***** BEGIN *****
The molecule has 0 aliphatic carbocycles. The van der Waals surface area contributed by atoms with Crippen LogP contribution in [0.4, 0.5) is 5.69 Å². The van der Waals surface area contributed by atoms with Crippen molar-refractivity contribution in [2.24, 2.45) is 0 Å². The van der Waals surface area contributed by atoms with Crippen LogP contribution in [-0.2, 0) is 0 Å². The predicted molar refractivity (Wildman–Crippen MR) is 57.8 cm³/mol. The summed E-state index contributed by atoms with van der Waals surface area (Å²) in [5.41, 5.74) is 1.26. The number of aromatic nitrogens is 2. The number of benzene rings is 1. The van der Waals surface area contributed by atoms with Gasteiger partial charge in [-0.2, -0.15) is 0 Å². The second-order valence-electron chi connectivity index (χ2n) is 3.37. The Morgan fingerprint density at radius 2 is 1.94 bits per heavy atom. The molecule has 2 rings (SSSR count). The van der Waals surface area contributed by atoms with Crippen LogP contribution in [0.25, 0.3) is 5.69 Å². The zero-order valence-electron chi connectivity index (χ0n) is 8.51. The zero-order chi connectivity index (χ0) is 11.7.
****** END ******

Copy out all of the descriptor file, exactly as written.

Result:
The molecule has 0 aliphatic carbocycles. The van der Waals surface area contributed by atoms with Crippen LogP contribution in [0.4, 0.5) is 5.69 Å². The van der Waals surface area contributed by atoms with Crippen molar-refractivity contribution in [2.24, 2.45) is 0 Å². The van der Waals surface area contributed by atoms with Crippen LogP contribution in [-0.2, 0) is 0 Å². The predicted molar refractivity (Wildman–Crippen MR) is 57.8 cm³/mol. The summed E-state index contributed by atoms with van der Waals surface area (Å²) in [5.41, 5.74) is 1.26. The number of aromatic nitrogens is 2. The number of benzene rings is 1. The van der Waals surface area contributed by atoms with Gasteiger partial charge in [-0.2, -0.15) is 0 Å². The second-order valence-electron chi connectivity index (χ2n) is 3.37. The Morgan fingerprint density at radius 2 is 1.94 bits per heavy atom. The molecule has 2 rings (SSSR count). The van der Waals surface area contributed by atoms with Crippen LogP contribution in [0.25, 0.3) is 5.69 Å². The zero-order valence-electron chi connectivity index (χ0n) is 8.51. The zero-order chi connectivity index (χ0) is 11.7.